What about diving? Once you leave the board I don't think there is any going back. You can't just abort mid air and get a redo.
The only sports with breaks are team sports where a break affects both teams so no one team gets to take advantage or individual sports where the athletes compete against each other like tennis and again both players get a break.
Are there any good examples of individual sports where athletes compete one at a time with allowed breaks?
"Michelle would never be caught with sausage grease staining her Vera Wang." - rfisher
No, I think you are right that gymnastics does not allow stoppage. But there are MANY sports that allow stops. I did say -almost- every sport I've watched, not every. I was merely refuting "sport is sport". If "sport is sport" that includes team sports as well.But does it allows stoppage in the middle of the floor exercise?
The rulebook is very dificult to search though It does say that after taking a penalty elements after the time limit are still recognized by the D panel and scored by the E panel. It doesn't really address HOW long over the time limit one can go. For females, it says the routine must end with the music, so that would seem to be the limit, but not sure how that would work for men. (I've read in a few places that if the music stops you have a choice to start over, start from the point of the stop, or keep going without music. I don't know if the ref can stop the music on purpose though.)
ETA: The men's rulebook contains this:So it appears there are some situations in which case a 'redo' of the entire routine is allowed. Like stopping in skating, it seems like this would be very rare. Since most of the men's routines are so short, this makes more sense than a pause in the middle (redoing an entire long program would be more of a penalty for most skaters!)The gymnast is guaranteed the right to: Repeat their entire exercise, if the exercise has been interrupted
for reasons beyond his control or responsibility with
permission of the Superior Jury. such a request not be unreasonably denied with permission
from the Chair of the Superior Jury.
A fall on beam you get 10 seconds, bars 30 seconds . You are allowed to "rest and recuperate"(according to the rulebook), rechalk and confer with your coach during this time. If the timer is doing their job, this is NOT counted against the time of the program.If you stop in gymnastics on beam or bars then it is a fall which is 1 point or you end up going over time and having giant deductions anyway.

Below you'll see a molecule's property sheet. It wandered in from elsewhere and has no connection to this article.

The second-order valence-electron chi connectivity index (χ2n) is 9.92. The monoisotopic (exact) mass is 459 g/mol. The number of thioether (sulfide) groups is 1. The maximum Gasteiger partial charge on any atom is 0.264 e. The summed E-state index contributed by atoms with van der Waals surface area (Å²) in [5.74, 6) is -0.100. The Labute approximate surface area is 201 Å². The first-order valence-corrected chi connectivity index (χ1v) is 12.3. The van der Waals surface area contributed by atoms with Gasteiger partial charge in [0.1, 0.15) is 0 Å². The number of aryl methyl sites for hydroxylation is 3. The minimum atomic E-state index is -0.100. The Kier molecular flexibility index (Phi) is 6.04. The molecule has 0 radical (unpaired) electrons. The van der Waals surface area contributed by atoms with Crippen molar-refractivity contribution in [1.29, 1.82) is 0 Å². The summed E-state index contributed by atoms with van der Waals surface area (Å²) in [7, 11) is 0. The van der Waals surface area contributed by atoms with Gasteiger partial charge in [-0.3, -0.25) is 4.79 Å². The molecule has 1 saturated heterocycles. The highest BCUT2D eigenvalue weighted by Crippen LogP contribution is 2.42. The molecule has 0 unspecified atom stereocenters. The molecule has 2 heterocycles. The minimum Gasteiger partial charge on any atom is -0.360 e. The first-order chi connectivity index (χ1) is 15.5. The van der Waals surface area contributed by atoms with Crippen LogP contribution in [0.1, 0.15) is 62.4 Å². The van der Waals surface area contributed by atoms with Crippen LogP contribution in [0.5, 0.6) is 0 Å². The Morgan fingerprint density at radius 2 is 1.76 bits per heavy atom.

There are definetly instances where dives can be redone. Tom Daley was given a redive due to camera flashes. I would bet the rulebook has other reasons that a redive can be granted as well.What about diving? Once you leave the board I don't think there is any going back. You can't just abort mid air and get a redo.
Found this about synchro swimming. Can't find anything in their rulebook though.If the swimmers stop because of circumstances beyond their control, the Referee will allow the routine to be re-swum during the session.
Reading all these rules, I don't think a cramp is a reason for stopping. Within these sports, I'm not sure what might be (streaker running through the apparatus? Ceiling falling? They don't have to worry about crystals on the ice.) I think figure skating needs to re-write the rule to make it clear the intent. I don't think a stop should be granted for any of the reasons the three ice dancers took it this season, but I do think Didier deserved the pause + restart when she crashed into the walls so severely she couldn't get right back up. (Floor exercise doesn't have walls. What do they do if they trip and fall off the podium entirely?)
Last edited by Skittl1321; 03-07-2013 at 06:25 PM.
She did get a deduction- at that time the rules required for a -2 interuption in excess (http://www.isuresults.com/results/wc..._FS_Scores.pdf). And she was deducted for the fall. Plus she lost points on GOE on a really bad jump. And took a huge hit in PCS (though the program after the fall was a pretty big mess.)
The stop didn't exactly give her an unfair advantage, I don't think. If there was no injury "time-out" she would have likely just withdrawn. The "time out"gave her a chance to qualify her country a spot at the Olympics (due to invalid elements, she didn't- she was probably too disoriented to skate, and if it weren't for the Olympic qualifying- I bet her coaches wouldn't have had her continue). Since it is written in the rules that it is allowed, any competitor in a similar situation could have done the same thing.
It does seem though that now there is not a penalty for it, and perhaps skaters are being made more aware of the rule, maybe it is being taken advantage of? In the past, maybe both Alex and Tessa would have skated through the pain? Injuries that are not visible are difficult to make decisiosn about- we know Tessa is capable of skating through great pain for instance. She's a hard worker, I doubt she'd be faking it. In fact, I'd be shocked to hear of any skating who hasn't skated through pain/injury. So how does the ref decide what to allow and what not to allow?
Last edited by Skittl1321; 03-07-2013 at 06:22 PM.